While the workers achieved progress in workplace struggles, this remained limited before 1994 as the apartheid regime prevailed. The workers had connected the workplace and broader political struggles. During the transition in the 1990s, the working class ensured that workers’ rights without regard to race and gender were enshrined in our country’s constitution and labour law. The working class also focused on broader human rights and women, children, socio-economic and political rights, shaping the democratic state make-up and contesting policy direction.

In celebrating May Day this year, the working class will be celebrating its contribution to end apartheid, and to the progress that millions of our people realised during the 30 years of our democratic dispensation.

The progressive labour legislation that workers have realised has empowered them to confront unfair labour practices, participate in workplace skills development and benefit from employment equity. This has contributed to improved working and living conditions. In addition, workers’ achievements include the national minimum wage.

The ANC-led government, with the ANC in alliance with the Communist Party and the progressive trade union movement, has provided over five million serviced stands or brick-and-mortar houses, in the main, for free of charge, benefitting more than 17 million working-class people.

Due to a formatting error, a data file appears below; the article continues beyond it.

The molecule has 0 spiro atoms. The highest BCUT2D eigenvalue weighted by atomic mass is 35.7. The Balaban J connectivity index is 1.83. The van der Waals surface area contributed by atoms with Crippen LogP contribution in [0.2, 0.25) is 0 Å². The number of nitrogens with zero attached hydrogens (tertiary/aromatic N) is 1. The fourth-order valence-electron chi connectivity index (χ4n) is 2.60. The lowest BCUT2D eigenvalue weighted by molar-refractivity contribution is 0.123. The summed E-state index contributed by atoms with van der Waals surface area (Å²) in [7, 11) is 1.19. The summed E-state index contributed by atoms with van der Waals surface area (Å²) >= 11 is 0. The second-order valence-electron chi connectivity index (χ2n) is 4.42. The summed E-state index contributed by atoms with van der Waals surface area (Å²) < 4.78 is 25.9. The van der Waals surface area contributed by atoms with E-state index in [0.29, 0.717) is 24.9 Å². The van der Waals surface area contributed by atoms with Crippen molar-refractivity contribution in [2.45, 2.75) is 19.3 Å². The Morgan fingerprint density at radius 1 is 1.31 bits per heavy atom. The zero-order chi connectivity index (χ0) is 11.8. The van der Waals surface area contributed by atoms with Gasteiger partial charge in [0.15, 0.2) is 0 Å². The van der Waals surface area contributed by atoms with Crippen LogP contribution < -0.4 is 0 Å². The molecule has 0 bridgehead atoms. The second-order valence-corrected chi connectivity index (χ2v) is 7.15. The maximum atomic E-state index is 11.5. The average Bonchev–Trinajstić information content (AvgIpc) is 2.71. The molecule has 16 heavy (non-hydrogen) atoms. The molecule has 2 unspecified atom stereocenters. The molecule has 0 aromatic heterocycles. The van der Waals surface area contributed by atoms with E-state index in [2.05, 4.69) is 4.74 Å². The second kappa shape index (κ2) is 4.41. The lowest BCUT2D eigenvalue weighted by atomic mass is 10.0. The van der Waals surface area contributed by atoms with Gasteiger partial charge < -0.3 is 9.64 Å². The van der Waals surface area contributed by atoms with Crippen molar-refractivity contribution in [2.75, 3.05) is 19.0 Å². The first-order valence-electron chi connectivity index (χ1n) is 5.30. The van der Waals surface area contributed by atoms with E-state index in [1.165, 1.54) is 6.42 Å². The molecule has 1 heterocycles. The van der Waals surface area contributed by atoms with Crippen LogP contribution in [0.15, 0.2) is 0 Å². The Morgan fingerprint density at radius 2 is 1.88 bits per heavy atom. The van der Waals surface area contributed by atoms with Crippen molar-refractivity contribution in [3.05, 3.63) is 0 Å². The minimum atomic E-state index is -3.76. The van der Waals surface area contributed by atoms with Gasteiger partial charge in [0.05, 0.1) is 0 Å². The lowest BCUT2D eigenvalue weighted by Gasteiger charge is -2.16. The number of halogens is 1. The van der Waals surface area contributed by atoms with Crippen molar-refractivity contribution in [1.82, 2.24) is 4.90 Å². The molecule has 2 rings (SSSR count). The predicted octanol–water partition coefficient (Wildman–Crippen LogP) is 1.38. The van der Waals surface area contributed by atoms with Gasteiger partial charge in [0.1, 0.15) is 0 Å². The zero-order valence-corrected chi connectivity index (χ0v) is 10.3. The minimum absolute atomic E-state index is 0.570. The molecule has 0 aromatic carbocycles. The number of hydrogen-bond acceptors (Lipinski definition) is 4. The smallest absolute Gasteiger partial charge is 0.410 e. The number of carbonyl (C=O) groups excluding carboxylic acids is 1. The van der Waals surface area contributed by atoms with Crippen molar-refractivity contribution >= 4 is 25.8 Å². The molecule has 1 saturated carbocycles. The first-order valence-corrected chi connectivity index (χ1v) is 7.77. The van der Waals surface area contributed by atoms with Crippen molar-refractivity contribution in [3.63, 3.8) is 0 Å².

Over 82% of households in South Africa gained access to piped water either inside or outside their dwellings, according to Statistics South Africa census 2022. The distribution of households that use a flush toilet has increased, from a racially skewed low base before 1994, to approximately 71% in 2022.

Household electrification expansion has covered the formerly oppressed – excluded by successive racially oppressive regimes for a hundred years from 1894 to 1994. Households using electricity as the main source of energy, at least for lighting, have increased to approximately 95%.

The National Student Financial Aid Scheme (NSFAS) has funded over five million students. After establishing the NSFAS, the government expanded it to cover college students, commendably contributing to the provision of free education through bursaries.